They say it’s like Groundhog Day. That two consecutive summer transfer windows could end with such a whimper is certainly an indictment of the Glazers’ ownership of Manchester United but the scene is different this season.
Firstly, the fans are behind the manager. The fans trust Ole Gunnar Solskjaer and don’t suspect that he would try and sell Anthony Martial in order to sign Willian. The fans know that Solskjaer hurts when the team is underperforming. They don’t know if he can fix this, but it helps to know that he feels it too. The fans could see in Ole Gunnar Solskjaer’s face on Friday morning that he has already been beaten down by the job, and inactivity in the summer transfer market.
The fans suspect that Ole shares their main grievance: the Glazer family.
The biggest difference between August 2018 and 2019 in Manchester is the outright anger of the fanbase. Last August had the usual Glazer disgruntlement, but this summer has really upped the ante. It seemed like the #GlazersOut movement had flamed out in late July when #fivekeyquestions for the Glazer ownership started trending, an open letter to the Glazer family asking them to explain their running of the club.
More than most, #fivekeyquestions garnered serious traction in its first few hours but was washed away by news of a super signing, and a rumoured trade of Romelu Lukaku for Argentina’s second-best footballer, Paulo Dybala. The trade was never to happen and the cynics among us might question the timing. A super juicy transfer rumour arriving at the perfect time to drown out supporter unrest for a little while.
Dybala never signed. Nor did Bruno Fernandes or Christian Eriksen and it was all merely gossip column fodder to keep the fans entertained. What is most disappointing is that while United were supposedly in the running for Dybala and Eriksen at least, both of these seemed last minute efforts that just happened to fall into their laps, with no real long term agenda or strategic transfer planning. It was a bit like Alexis Sánchez all over again.
Was Dybala ever going to sign? Or was it a mere effort by the ownership to distract the fans for a while? It was almost too good to be true, and all it served to do this time was kill supporter unrest.
For a while.
While the fans last summer were divided on Mourinho, this summer they are content with Ole, or perhaps certain that no manager could work effectively under the negligence of the Glazers and Ed Woodward. For his part, Solskjaer looked a beaten man in Friday’s press conference and will be hoping that good will, luck and sheer belief in his players will carry him through the season.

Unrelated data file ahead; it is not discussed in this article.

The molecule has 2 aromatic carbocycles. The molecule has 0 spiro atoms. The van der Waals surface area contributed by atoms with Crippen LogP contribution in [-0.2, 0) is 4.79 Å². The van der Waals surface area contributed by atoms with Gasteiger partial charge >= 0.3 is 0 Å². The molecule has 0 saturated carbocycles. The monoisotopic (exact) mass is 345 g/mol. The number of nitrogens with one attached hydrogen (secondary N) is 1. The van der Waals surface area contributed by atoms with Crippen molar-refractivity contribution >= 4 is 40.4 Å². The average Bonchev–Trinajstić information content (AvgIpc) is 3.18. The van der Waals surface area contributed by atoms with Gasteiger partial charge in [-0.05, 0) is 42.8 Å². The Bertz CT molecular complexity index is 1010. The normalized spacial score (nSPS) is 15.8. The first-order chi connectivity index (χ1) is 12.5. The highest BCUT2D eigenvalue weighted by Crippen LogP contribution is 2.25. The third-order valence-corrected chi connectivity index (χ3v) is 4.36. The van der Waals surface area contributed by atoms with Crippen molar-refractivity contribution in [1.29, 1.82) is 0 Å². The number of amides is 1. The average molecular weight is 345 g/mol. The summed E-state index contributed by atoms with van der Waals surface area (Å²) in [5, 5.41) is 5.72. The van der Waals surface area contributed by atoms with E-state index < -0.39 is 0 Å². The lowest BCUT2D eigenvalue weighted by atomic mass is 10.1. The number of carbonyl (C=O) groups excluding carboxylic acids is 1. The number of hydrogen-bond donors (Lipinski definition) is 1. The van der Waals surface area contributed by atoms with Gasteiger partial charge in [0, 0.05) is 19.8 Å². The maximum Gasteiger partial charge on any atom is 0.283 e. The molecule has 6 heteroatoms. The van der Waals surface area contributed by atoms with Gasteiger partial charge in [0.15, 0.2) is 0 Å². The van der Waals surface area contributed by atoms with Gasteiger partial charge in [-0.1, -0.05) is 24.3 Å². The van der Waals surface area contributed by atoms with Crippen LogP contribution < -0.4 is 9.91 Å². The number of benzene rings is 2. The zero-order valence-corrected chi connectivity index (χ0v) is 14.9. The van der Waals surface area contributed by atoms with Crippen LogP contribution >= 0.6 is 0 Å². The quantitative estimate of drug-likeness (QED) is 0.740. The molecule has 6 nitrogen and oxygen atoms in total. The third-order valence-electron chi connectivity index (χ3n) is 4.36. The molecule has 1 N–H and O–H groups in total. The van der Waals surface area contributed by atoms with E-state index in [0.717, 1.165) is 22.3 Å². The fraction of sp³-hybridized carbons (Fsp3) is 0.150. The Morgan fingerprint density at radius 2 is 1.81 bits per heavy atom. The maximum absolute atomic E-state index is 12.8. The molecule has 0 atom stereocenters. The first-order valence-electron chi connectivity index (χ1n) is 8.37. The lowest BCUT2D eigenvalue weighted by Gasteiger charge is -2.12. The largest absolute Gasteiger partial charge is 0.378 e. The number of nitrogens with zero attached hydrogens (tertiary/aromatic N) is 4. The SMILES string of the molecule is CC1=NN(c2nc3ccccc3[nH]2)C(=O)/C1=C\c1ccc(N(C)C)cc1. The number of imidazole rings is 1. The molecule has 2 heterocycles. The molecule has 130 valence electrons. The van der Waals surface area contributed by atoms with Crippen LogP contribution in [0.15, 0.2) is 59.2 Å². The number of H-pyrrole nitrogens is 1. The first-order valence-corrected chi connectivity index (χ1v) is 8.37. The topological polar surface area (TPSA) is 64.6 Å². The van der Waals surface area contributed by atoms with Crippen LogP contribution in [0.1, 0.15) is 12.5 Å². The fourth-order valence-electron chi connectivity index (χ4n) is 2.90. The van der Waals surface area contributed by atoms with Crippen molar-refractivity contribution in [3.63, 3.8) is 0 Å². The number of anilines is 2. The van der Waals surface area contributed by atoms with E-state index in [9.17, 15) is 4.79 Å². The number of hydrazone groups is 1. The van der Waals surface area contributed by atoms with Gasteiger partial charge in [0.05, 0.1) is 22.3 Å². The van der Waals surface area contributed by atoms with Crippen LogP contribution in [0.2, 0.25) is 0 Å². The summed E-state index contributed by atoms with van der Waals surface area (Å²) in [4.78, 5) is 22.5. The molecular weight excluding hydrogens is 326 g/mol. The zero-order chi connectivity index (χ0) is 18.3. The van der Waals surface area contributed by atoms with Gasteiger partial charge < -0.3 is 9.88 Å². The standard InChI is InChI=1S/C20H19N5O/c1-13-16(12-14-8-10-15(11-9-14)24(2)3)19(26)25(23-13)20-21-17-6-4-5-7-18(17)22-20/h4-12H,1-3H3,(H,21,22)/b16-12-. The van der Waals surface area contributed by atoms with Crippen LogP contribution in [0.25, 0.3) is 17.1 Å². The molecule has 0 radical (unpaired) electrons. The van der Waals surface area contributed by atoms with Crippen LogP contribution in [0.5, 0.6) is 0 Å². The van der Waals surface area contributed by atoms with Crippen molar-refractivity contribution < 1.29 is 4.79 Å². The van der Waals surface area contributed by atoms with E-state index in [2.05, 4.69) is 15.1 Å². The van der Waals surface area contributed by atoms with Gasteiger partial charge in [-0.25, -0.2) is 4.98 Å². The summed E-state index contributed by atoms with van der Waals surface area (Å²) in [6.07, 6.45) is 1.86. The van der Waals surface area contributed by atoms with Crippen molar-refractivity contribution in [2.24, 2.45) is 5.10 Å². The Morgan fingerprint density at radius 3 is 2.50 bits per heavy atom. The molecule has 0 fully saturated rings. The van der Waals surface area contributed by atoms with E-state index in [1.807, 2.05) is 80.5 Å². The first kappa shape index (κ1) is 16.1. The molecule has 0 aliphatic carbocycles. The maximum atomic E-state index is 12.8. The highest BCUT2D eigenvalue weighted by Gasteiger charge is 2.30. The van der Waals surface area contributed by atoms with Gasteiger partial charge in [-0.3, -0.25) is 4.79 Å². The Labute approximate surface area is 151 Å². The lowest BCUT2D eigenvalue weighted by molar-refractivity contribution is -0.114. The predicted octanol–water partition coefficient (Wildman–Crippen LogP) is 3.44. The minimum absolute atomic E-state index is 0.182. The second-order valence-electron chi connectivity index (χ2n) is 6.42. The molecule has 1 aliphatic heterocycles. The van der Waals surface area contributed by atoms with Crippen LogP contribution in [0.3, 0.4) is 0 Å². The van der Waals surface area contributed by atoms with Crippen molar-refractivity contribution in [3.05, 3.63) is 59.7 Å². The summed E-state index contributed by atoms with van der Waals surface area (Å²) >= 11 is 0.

The job has changed Solskjaer already. That was evident last season. How quickly the Norwegian transitioned from “it’s easy to play football when you have good players” after the Cardiff victory in December to “Some of these players won’t be here next year” after the Huddersfield draw in May. On Friday, Solskjaer trotted out a new line: “We would rather trust the [players] we have than have a quick fix.” Words of a beaten man already we fear, and the supporters will suspect beaten by the Glazer machinations.
Manchester United’s already under-fire manager has worked to improve his team in pre-season. United had the tenth worst defensive record in the Premier League last season —conceding 54 goals, more than the top four, but also more than Newcastle, Leicester City, and Crystal Palace. Those 54 goals seem a slight aberration in that Manchester United probably conceded more goals than they should have been expected to concede (their xGA, or expected goals against was actually 52 which still seems high). It encompassed significant defensive frailties under the Mourinho reign and David De Gea’s crisis of confidence towards the end of the season.
These defensive fragilities of United have been addressed in the summer. Harry Maguire and Aaron Wan-Bissaka have both been signed to plug the defensive holes and ideally give the team a better chance of winning, especially when the team isn’t leaking goals.
The foundation of Manchester United’s good season will be defensive solidity and the players showing faith in Solskjaer; the players acting like they believe this is a man that can lead them to footballing success and to further their own careers. They played like this in December and January before slowly sowing the seed that fitness, or lack thereof – a problem rooted in Mourinho’s awful preseason last summer – was the real reason for Solskjaer’s men failing to continue to prosper as the season progressed last season.
Was it fitness, or did Solskjaer’s only tactical innovation – splitting the forwards and having Lingard drop deep – get found out? We shall soon see, but for the good of Manchester United’s supporters’ mental health, they will hope it was the former rather than the latter.
For now, Solskjaer will need to paper over the cracks in Manchester United’s foundation, cracks caused by years of mismanagement by the Glazer family. Papering over those cracks will not be easy, but he has thrown his chips down on defensive solidity and youth. He will need more than that; he will need to be lucky. He will need to pick the right teams and make the right decisions, but there is more to managing Manchester United than just that. Only time will tell if fan protests will be the hallmark of the year, or whether Ole Gunnar Solskjaer can inspire something special in this insipid Manchester United squad.